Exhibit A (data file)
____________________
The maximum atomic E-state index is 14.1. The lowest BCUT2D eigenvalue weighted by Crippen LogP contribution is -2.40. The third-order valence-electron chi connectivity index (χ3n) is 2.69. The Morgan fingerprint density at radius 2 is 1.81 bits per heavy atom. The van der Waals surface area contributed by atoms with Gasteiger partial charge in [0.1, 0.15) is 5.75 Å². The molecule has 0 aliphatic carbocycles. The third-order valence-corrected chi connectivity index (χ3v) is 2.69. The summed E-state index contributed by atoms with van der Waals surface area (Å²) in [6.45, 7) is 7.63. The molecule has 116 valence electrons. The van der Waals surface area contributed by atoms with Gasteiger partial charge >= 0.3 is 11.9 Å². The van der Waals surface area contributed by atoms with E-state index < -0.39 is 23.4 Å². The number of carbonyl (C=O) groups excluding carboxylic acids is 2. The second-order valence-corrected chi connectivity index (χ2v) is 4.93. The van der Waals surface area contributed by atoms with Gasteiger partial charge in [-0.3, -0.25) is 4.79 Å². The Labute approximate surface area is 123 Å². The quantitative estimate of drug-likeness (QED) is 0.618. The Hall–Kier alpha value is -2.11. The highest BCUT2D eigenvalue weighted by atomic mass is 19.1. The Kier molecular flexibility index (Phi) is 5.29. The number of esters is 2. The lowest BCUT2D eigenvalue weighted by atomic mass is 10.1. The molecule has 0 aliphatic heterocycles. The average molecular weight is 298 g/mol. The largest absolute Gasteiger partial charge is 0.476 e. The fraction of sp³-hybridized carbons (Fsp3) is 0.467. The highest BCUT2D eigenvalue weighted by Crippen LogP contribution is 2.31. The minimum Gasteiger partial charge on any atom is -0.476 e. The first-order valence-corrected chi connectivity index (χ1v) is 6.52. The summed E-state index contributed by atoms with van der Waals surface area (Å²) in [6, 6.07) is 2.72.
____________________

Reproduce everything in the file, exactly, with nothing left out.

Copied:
The maximum atomic E-state index is 14.1. The lowest BCUT2D eigenvalue weighted by Crippen LogP contribution is -2.40. The third-order valence-electron chi connectivity index (χ3n) is 2.69. The Morgan fingerprint density at radius 2 is 1.81 bits per heavy atom. The van der Waals surface area contributed by atoms with Gasteiger partial charge in [0.1, 0.15) is 5.75 Å². The molecule has 0 aliphatic carbocycles. The third-order valence-corrected chi connectivity index (χ3v) is 2.69. The summed E-state index contributed by atoms with van der Waals surface area (Å²) in [6.45, 7) is 7.63. The molecule has 116 valence electrons. The van der Waals surface area contributed by atoms with Gasteiger partial charge >= 0.3 is 11.9 Å². The van der Waals surface area contributed by atoms with E-state index < -0.39 is 23.4 Å². The number of carbonyl (C=O) groups excluding carboxylic acids is 2. The second-order valence-corrected chi connectivity index (χ2v) is 4.93. The van der Waals surface area contributed by atoms with Gasteiger partial charge in [-0.3, -0.25) is 4.79 Å². The Labute approximate surface area is 123 Å². The quantitative estimate of drug-likeness (QED) is 0.618. The Hall–Kier alpha value is -2.11. The highest BCUT2D eigenvalue weighted by atomic mass is 19.1. The Kier molecular flexibility index (Phi) is 5.29. The number of esters is 2. The lowest BCUT2D eigenvalue weighted by atomic mass is 10.1. The molecule has 0 aliphatic heterocycles. The average molecular weight is 298 g/mol. The largest absolute Gasteiger partial charge is 0.476 e. The fraction of sp³-hybridized carbons (Fsp3) is 0.467. The highest BCUT2D eigenvalue weighted by Crippen LogP contribution is 2.31. The minimum Gasteiger partial charge on any atom is -0.476 e. The first-order valence-corrected chi connectivity index (χ1v) is 6.52. The summed E-state index contributed by atoms with van der Waals surface area (Å²) in [6, 6.07) is 2.72.